Signpost (Weber, Utah), 2009-11-251
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'Cats to play 6 ranked William & Mary see page 6 CALENDAR EDITORIAL BUSINESS & SCIENCE SPORTS CLASSIFIEDS O THE 1934 )Xei'ciy CPV'e Wrrrj 2 009 n WEDNESDAY, NOVEMBER 25, 2009 WEBER STATE UNIVERSITY WWW.WSUSIGNP0ST.COM fo) Li Li 1 rw 3 I a VOL 80 ISSUE 45 yl, J J TO Accreditation board validates school's efforts By Spencer Garn asst. news editor I Vie Signpost The Northwest Commission of Colleges and Universities (NCCU) recently published a report for Weber State University about the school's current standing as an accredited institution of higher education. The PHUIO iM.MiMiTirnwimiiir -j flf--- V'' mm amm nimbi i ' Scott Barr, vocalist and bass player for the Blue Storks, plays at The Basement in downtown Ogden on Saturday, Nov. 21. Keeping hope alive for the holidays KWCR hosts benefit concert By Brad Williams correspondent I The Signpost The second annual Hope for the Holidays, sponsored by Weber State University's student-run KWCR 88.1 radio station, was held last week to help raise money and donate food for the Ogden Rescue Mission. Mike Adams, KWCR station manager, said the benefit concert held last Saturday was good "but it wasn't nearly what we expected." From a goal preset by the radio station of $1,000, only $234 was raised at the concert. One hundred percent of the Spreading the word on campus Senate discusses options for most effective advertisement By Shauna Westergard news reporter 1 The Signpost Student senate had an unusual number of students in attendance on Monday as part of an assignment for a history class. Non-traditional senator Steve Hanson said he felt that having these students present provided an opportunity to include them in the meeting and to have them vote as a way to poll a sample of the student body. "Because there are so many students in here, it would be cool to see how many people read The Signpost and take a tally," Hanson said. "How many people have noticed the posters mat say 'don't sweat the flu,' and how many report did not include any recommendations for the school, which is very unusual, according to WSU's Provost Michael Vaughan. "It's really just a confirmation that we're on the right track so we're not going to do any drastic change in direction," Vaughan said. "We're just going to continue to pursue BY BRYAN BUT 1 tRFIELD I Ht blCNI'Ob I proceeds went directly to help those in need. ' "It was a humbling experience dropping off the money to the Rescue Mission," Adams said. "We saw people sleeping anywhere there was a space on the ground. If anything, this event has made me more grateful for what I have." The radio station helped fill 103 bags of food at Macey's grocery store on 36th St. a week before. Each of those bags had a complete dinner minus the turkey. Every bag went to a family in need for the holidays. See Hope page 5 people read their e-mails just to see what we're looking at with the students that are here." After polling the 36 students and senators present, the tally showed the majority of students see posters around campus and check their Weber e-mail while about half said they read Tlie Signpost regularly. The senate used this information to continue their discussion about the best methods to get information to the student body. The senate agreed that they want to provide information through e-mail as well as the newspaper, but was unsure about posters because of die possible costs. See Spreading page 5 the course we're on because the report just actually validates the course we're on." To keep WSU on the right track, the NCCU made two recommendations after a more extensive evaluation five years ago. They recommended that the school improve its training and evaluation of adjunct faculty. They also recommended that WSU regularly and systematically assess the general education program. "(The report) stated Leaving a place for Shake University remembers former Athletic Director's son By Frances Kelsey editor in chief I The Signpost Brent "Shake" Crompton loved three things: the Oakland Raiders, Michael Jordan and Weber State University Athletics. As the son of former Athletic Director Gary Crompton, Shake was hooked on WSU sports at an early age. Shake died on Nov. 4, but his presence will not leave the WSU campus as his seat at the Dee Events Center will be reserved for the season and a cover bearing the name that everyone knew him as, Shake. "I think it all goes back to Brent when he was growing up with his father being the director of athletics, he was always on campus, always at all the events," said Jerry Graybeal, WSU assistant vice president for Administrative Support Services and former athletic director. "He was a real special person that people were naturally drawn to." Learning about A Professor informs on the effects By Thomas Alberts news reporter 1 7he Signpost In the world today, millions of people are dying of AIDS, and millions more children are being orphaned in their infancy. HIV AIDS was first detected by doctors in 1981 in the U.S. and since then has killed over 30 million people, and 33.2 million people are now estimated by UNAIDS to be living with the disease today. Dec. 1 is World AIDS Day, having been celebrated since 1988. It is a day to promote awareness of the HIV AIDS epidemic. The Weber State University Center for Diversity & Unity decided to host a World AIDS Day speaking event Monday, Nov. 23. Mousa AlMulla, the celebrations chair of the Diversity Center came up with the idea. For die event, die diversity center invited Karen Nakaoka, a professor of microbiology at WSU, to speak about the HIV vims and its effects. "I thought the event was pretty good," said Adam Cunningham, a senior majoring in athletic training. "Things like that have been going on for a while and you just don't hear about it a lot anymore. It's not in the news that we had done an exceptional job of addressing the previous two recommendations," Vaughan said. After the recommendations were made, WSU made a few university-wide changes. The General Education Improvement and Assessment Committee was created to empower the faculty to monitor and improve the general education program on an ongoing basis. The NCCU's report called Gary Crompton was the director of Intercollegiate Athletics from 1977-1987 and, according to Graybeal, was one of the most influential directors at WSU. "Shake was diagnosed with cerebral palsy and went deaf shortly after birth but continued to succeed in spite of doctors saying he would never walk or lead a normal life," said Shake's mother, Carol Crompton. "His father was the athletic director and before that he was the ticket manager and assistant athletic director so ever since Brent was young we've been involved with Weber State and he's gone to all the ball games and very much a part of athletics," Carol said. After his father died in 2001, Shake was taken under the wings of various athletic directors who succeeded Crompton. "I think over the years after his father was no longer the AD (athletic director) and he passed away, unfortunately at an early age," Graybeal as much as it was five or 10 years ago as far as I perceive it." During the lecture, Nakaoka explained what exactly makes the HIV virus so deadly. Those infected with the disease start out having only the HIV virus. HIV works to destroy the body's T cells, which are the core defense of the immune system. Once enough T cells have been destroyed by the replicating virus, the patient then has AIDS, in which their immune system is debilitated and can no longer fight off other infections and diseases. Nakaoka talked about the regions in which HIV AIDS has affected people die most, including Africa. WSU student Mousa Almalia thanks microbiology professor Karen Nakaoka after she spoke about HIV. the university's progress in this area impressive and stated that the university should be "lauded for both energy and focus in these areas." WSU also responded to the recommendation that it improve its training of adjunct faculty by having all-day weekend training sessions for adjunct faculty. Adjunct faculty member Adrienne Gillespie attended one of the training sessions. "All of the workshops I See Praise page 5 h ; -: i t : v SUbRCt: LtAVITT MORTUARY Brent "Shake" Crompton said, "everyone that's been in that position has had their moments getting that . special bond with Brent in that position in the athletics department and always made sure that he was part of the department." Graybeal took Shake to see every Super Bowl game, former athletic director Dutch Belnap took him to lunch once a week, and many other athletic directors did their part in spending See Shake page 5 of the disease The dynamics of HTVAIDS in Africa are quite different from that of the U.S. In Africa, treatments that would extend life with HIV for 20 to 30 years here are unavailable there or are in limited supply. This has led to higher rates of infection and a much higher death rate than the U.S. The types of people who are infected in Africa are also different than in America. In the U.S., the majority of those with HIV AIDS have in the past been homosexuals. In Africa, the vast majority of those infected in the past have been heterosexuals. The most common way to contract the I IIV virus is through unprotected sex, See AIDS page 5 If AN BU I I bKI IUU .III. IDS International news in brief 11 more bodies found in mass grave, raising Philippine massacre death toll to 46 AMPATUAN, Philippines (AP) A police official says 11 more bodies have been unearthed from a mass grave in the southern Philippines, bringing the death toll from a massacre of political supporters and journalists to 46. Police Chief Superintendent Josefino Cataluna says 11 bodies were recovered before sundown Tuesday from a hillside grave. Eleven other victims were discovered there earlier in the day-Police said a convoy of about 40 people was going to register Ismael Mangudadatu, vice mayor of Buluan township, Monday, to run for provincial governor when they were stopped by about 100 gunmen. Soldiers and police found 24 bullet-riddled bodies Monday including those of Manguda-datu's wife Genalyn and his two sisters. Pakistan launches fresh offensive against militants blamed for bloody northwestern bombingsPESHAWAR, Pakistan (AP) Pakistani troops killed 18 militants in a fresh offensive Tuesday against insurgents blamed for a wave of recent bombings in the main northwestern city of Peshawar.The operation in Bara region was the latest salvo in a broadening campaign against al-Qaida and the Taliban in the lawless lands close to the Afghan border since last year. Authorities claim hundreds of militants have been killed, yet the assaults do not appear lo have dented the insurgents' ability to strike. Maj. Fazlur Rehman, a spokesman for the paramilitary Frontier Corps, said ground troops, helicopters and artillery were being used in the operation in Bara close to Peshawar. The aim of the assault was to capture mountain heights and strategic locations from the militants who had been attacking Peshawar, he said, adding 18 militants had been killed. China executes 2 for their roles in tainted milk powder scandal in which 6 children died BEIJING (AP) China executed two people Tuesday for their roles in a tainted milk powder scandal in which at least six children died and more tiian 300,000 became sick. Zhang Yujun was executed for endangering public safety and Geng Jinping was executed for producing and selling toxic food, according lo the official Xinhua News Agency. Their sentences were upheld in March by an appellate court in the northern city of Shijiazhuang. China requires deatli sentences lo receive final approval from the Supreme People's Court in Beijing, after which most are carried out by lethal injection. Xinhua said news of the execution had been issued by the Shijiazhuang Municipal Intermediate People's Court, although a court clerk who answered the phone Tuesday said he was unable to confirm the sentences had been carried out. The case was one of China's worst-ever food safety scandals, involving tainting of infant formula with the industrial chemical mclamine, which can cause kidney stones and kidney failure.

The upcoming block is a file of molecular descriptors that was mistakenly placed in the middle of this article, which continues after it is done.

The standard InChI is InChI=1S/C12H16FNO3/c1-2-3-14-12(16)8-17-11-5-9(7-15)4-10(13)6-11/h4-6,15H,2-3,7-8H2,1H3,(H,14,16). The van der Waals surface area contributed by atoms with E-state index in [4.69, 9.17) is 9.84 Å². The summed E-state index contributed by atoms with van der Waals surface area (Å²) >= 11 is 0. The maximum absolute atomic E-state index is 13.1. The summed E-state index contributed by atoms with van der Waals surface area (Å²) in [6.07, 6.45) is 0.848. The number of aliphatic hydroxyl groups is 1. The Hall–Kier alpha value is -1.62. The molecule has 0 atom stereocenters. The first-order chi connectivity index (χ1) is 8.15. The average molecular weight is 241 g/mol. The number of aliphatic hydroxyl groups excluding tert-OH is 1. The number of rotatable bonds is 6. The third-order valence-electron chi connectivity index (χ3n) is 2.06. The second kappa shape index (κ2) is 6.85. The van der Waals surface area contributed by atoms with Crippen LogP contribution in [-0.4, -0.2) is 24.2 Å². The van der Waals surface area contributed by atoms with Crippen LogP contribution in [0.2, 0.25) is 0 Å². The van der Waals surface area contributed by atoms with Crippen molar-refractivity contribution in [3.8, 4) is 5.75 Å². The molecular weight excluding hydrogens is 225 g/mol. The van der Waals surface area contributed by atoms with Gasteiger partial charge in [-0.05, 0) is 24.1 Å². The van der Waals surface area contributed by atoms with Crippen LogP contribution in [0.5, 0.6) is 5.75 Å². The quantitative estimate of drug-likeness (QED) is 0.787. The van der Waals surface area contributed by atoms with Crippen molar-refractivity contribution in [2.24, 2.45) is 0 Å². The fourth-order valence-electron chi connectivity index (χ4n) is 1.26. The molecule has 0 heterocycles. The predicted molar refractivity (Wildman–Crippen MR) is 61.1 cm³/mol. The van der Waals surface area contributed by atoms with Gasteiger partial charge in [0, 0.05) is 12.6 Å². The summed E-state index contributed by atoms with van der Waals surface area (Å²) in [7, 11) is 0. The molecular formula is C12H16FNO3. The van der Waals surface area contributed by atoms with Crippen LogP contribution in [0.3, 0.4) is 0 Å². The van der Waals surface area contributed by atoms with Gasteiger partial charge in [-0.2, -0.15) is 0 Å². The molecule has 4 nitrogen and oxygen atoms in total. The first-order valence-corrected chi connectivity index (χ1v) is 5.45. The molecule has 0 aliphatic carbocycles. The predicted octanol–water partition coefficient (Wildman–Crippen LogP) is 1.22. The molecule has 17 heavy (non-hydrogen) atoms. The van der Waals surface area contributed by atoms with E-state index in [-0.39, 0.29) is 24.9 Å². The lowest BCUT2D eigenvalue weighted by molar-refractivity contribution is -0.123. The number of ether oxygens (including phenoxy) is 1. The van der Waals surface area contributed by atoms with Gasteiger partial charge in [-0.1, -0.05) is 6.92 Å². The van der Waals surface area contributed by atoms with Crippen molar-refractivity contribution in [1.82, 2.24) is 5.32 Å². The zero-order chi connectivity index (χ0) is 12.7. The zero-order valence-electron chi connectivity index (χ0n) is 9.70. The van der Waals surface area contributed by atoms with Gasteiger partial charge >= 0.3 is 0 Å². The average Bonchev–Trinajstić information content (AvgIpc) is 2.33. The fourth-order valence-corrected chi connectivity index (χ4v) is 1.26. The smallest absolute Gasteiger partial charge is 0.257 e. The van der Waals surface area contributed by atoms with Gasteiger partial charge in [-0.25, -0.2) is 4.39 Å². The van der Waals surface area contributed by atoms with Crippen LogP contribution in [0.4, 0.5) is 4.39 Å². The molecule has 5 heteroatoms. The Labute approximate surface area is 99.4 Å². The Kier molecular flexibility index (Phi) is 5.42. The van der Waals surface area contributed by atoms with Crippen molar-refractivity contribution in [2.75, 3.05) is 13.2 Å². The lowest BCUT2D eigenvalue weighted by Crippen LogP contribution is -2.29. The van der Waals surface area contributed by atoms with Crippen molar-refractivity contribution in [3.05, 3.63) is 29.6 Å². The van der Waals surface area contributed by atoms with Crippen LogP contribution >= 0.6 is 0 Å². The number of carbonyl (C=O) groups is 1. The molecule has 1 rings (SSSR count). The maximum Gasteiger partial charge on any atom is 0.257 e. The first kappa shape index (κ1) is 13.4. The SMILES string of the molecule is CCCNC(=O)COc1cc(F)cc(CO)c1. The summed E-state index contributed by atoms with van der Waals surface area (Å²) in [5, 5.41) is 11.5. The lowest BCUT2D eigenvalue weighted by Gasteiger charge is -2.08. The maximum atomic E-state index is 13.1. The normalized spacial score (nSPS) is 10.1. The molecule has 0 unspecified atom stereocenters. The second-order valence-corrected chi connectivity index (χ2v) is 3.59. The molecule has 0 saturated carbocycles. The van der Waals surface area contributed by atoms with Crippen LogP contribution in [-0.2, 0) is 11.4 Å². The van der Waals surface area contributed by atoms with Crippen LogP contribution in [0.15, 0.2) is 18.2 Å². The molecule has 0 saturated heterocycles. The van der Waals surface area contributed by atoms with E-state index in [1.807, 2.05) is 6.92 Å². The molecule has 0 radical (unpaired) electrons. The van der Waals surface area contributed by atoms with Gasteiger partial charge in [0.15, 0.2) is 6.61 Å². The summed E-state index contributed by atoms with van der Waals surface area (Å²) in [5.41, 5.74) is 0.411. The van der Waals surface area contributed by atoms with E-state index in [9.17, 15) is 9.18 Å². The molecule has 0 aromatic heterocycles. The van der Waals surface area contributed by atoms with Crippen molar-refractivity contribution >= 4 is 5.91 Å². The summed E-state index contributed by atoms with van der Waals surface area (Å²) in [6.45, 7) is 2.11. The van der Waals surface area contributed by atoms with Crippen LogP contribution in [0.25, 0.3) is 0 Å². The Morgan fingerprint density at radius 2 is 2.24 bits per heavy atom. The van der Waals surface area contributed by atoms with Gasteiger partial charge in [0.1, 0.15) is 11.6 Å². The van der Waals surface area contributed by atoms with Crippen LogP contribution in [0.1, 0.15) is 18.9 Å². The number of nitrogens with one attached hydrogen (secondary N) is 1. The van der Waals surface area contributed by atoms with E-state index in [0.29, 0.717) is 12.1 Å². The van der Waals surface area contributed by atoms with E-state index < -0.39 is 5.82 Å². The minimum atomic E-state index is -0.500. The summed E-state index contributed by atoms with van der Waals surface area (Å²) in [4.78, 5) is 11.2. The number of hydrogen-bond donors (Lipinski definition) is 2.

|Title||Signpost (Weber, Utah), 2009-11-25, Vol. 80, No. 45|
|Creator||Weber State University|
|Contributors||Associated Students of Weber State University|
|Description||Weber's current student newspaper, the Signpost, first appeared on September 29, 1937. For two years prior to that time, campus news was disseminated via announcements posted on a bulletin board known as the "Signpost". As a result, the masthead of the first issue of the paper itself featured a rudimentary wooden sign with the title spelled out in rustic-looking letters. Over the years the paper has been published continuously, though the look, size and style has changed several times.|
|Subject||College student newspapers and periodicals; Weber State University|
|Publisher Digital||Stewart Library, Weber State University|
|Source||University Archives LD5893.W55 S5, Stewart Library, Weber State University|
|Rights Management||Public Domain. Courtesy of University Archives, Stewart Library, Weber State University.|